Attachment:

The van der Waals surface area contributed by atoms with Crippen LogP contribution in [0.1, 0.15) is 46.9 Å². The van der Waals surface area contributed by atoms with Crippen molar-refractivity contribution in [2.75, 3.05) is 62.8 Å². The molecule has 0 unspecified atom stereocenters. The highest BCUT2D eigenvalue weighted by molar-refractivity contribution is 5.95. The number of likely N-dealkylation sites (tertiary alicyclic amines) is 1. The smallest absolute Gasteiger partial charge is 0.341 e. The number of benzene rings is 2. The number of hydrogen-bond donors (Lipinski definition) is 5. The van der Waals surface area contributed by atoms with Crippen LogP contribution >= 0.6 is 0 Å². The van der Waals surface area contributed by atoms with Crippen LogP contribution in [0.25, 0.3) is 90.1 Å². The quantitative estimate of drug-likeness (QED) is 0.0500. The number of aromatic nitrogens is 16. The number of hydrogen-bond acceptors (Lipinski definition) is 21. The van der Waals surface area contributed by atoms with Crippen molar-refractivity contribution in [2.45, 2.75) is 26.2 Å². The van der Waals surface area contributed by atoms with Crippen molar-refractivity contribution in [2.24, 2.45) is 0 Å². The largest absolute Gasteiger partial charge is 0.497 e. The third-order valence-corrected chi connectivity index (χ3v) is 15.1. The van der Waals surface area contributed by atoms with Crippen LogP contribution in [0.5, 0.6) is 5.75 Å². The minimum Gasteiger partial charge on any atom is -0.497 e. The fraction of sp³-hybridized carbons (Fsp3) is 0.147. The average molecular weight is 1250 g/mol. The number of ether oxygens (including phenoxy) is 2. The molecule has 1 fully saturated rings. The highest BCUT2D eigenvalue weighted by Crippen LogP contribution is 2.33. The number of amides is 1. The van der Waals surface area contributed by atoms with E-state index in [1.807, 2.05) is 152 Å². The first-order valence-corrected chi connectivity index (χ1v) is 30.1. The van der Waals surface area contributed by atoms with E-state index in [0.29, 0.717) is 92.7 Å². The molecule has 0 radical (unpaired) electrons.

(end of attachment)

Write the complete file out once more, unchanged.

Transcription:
The van der Waals surface area contributed by atoms with Crippen LogP contribution in [0.1, 0.15) is 46.9 Å². The van der Waals surface area contributed by atoms with Crippen molar-refractivity contribution in [2.75, 3.05) is 62.8 Å². The molecule has 0 unspecified atom stereocenters. The highest BCUT2D eigenvalue weighted by molar-refractivity contribution is 5.95. The number of likely N-dealkylation sites (tertiary alicyclic amines) is 1. The smallest absolute Gasteiger partial charge is 0.341 e. The number of benzene rings is 2. The number of hydrogen-bond donors (Lipinski definition) is 5. The van der Waals surface area contributed by atoms with Crippen LogP contribution >= 0.6 is 0 Å². The van der Waals surface area contributed by atoms with Crippen LogP contribution in [0.25, 0.3) is 90.1 Å². The quantitative estimate of drug-likeness (QED) is 0.0500. The number of aromatic nitrogens is 16. The number of hydrogen-bond acceptors (Lipinski definition) is 21. The van der Waals surface area contributed by atoms with Crippen molar-refractivity contribution in [2.45, 2.75) is 26.2 Å². The van der Waals surface area contributed by atoms with Crippen molar-refractivity contribution in [2.24, 2.45) is 0 Å². The largest absolute Gasteiger partial charge is 0.497 e. The third-order valence-corrected chi connectivity index (χ3v) is 15.1. The van der Waals surface area contributed by atoms with Crippen LogP contribution in [0.5, 0.6) is 5.75 Å². The minimum Gasteiger partial charge on any atom is -0.497 e. The fraction of sp³-hybridized carbons (Fsp3) is 0.147. The average molecular weight is 1250 g/mol. The number of ether oxygens (including phenoxy) is 2. The molecule has 1 fully saturated rings. The highest BCUT2D eigenvalue weighted by Crippen LogP contribution is 2.33. The number of amides is 1. The van der Waals surface area contributed by atoms with E-state index in [1.807, 2.05) is 152 Å². The first-order valence-corrected chi connectivity index (χ1v) is 30.1. The van der Waals surface area contributed by atoms with E-state index in [0.29, 0.717) is 92.7 Å². The molecule has 0 radical (unpaired) electrons.